With Amano at the helm, the IAEA has been firmer in spelling out that it will pursue allegations of a "possible military dimension" to Iran's nuclear program, which remained largely buried under ElBaradei. Much of the data in this week's document detail allegations that Amano has already brought forth, in abbreviated form, in previous quarterly reports to the IAEA's governing board over the last two years. But belying Iran's claim that specific activities were carried out for civilian reasons, the IAEA report asserts that some activities appear only to be justified by work on nuclear explosives and that Iran's military has been deeply involved dating back to 1989.

The 1989 date may not be coincidental. In a 2004 meeting in Tehran between ElBaradei and Iranian President Akbar Hashemi Rafsanjani, the president described his intense emotional reaction to seeing Iranian front-line soldiers killed by poison-gas attacks during Iran's 1980-1988 war with Saddam Hussein's Iraq, during which he held a senior military role. Rafsanjani's 1989-1997 presidency saw the rise to prominence of the Islamic Revolutionary Guard Corps (IRGC), which has spread its influence across Iran's civilian society.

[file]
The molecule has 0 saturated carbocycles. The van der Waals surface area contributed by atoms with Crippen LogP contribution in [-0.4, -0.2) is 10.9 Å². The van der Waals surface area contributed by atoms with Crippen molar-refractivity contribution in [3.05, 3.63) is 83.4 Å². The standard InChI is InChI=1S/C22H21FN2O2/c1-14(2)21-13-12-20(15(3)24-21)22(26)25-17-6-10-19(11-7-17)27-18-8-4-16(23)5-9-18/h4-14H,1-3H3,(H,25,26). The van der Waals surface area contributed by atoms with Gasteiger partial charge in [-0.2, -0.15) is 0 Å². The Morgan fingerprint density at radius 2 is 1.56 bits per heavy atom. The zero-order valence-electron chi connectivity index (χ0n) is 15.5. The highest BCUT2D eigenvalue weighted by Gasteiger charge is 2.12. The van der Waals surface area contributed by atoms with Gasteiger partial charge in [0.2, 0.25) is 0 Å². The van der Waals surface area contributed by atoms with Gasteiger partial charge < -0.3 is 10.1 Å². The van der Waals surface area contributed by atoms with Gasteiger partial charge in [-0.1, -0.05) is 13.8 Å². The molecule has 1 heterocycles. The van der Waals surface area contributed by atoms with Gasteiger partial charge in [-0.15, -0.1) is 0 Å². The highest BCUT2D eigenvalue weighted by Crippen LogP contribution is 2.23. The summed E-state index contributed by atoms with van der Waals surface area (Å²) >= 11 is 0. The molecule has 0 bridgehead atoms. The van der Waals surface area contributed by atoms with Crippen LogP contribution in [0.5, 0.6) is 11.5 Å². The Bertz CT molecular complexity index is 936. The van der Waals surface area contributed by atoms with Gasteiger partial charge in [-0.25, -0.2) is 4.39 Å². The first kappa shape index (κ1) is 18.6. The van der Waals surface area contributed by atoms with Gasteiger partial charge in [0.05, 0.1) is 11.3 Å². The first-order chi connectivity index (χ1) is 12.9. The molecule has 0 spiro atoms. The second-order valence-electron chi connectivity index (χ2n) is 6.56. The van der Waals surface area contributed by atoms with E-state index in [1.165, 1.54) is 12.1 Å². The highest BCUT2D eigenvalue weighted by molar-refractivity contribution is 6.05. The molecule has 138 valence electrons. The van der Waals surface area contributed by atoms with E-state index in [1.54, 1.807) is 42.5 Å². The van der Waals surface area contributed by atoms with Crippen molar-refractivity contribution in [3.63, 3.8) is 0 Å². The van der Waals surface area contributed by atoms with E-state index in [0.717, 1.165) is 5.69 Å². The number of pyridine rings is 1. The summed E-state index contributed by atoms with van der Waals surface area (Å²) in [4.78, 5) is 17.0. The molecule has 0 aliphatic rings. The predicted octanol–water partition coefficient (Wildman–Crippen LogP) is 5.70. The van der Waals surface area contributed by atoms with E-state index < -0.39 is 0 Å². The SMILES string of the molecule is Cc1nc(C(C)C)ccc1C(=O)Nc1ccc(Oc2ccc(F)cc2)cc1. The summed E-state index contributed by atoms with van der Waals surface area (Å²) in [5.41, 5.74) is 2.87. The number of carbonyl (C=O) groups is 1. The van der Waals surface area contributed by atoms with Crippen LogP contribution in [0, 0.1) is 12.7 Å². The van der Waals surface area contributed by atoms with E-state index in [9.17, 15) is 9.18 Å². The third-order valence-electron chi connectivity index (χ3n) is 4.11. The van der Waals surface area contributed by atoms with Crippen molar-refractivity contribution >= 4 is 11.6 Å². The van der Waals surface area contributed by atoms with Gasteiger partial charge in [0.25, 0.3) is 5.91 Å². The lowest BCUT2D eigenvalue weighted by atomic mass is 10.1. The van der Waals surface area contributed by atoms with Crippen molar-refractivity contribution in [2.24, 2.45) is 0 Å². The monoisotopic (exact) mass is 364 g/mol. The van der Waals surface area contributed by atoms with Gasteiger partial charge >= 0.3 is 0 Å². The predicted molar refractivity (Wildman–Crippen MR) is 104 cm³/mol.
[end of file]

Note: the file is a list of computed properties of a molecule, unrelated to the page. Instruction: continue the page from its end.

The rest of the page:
For half a decade, IAEA officials asked themselves whether Rafsanjani's experience on the Iran-Iraq front might have crystallized into a political decision by Iran's leaders to develop a secret nuclear capability that -- as in the case of Israel -- would ensure that the Islamic Republic would never again be hostage to a traumatic national security threat.

That is a question the IAEA report doesn't address. It never mentions the IRGC or any of Iran's leaders. Indeed, it never assigns any political responsibility for decisions that, over two decades, established a close relationship between Iranian military and scientific organizations that carried out experiments, research, and secret procurement activities in support of what looks like a nuclear weapons program. The IAEA report tells us that these activities have been going on, but it doesn't tell us who ordered them.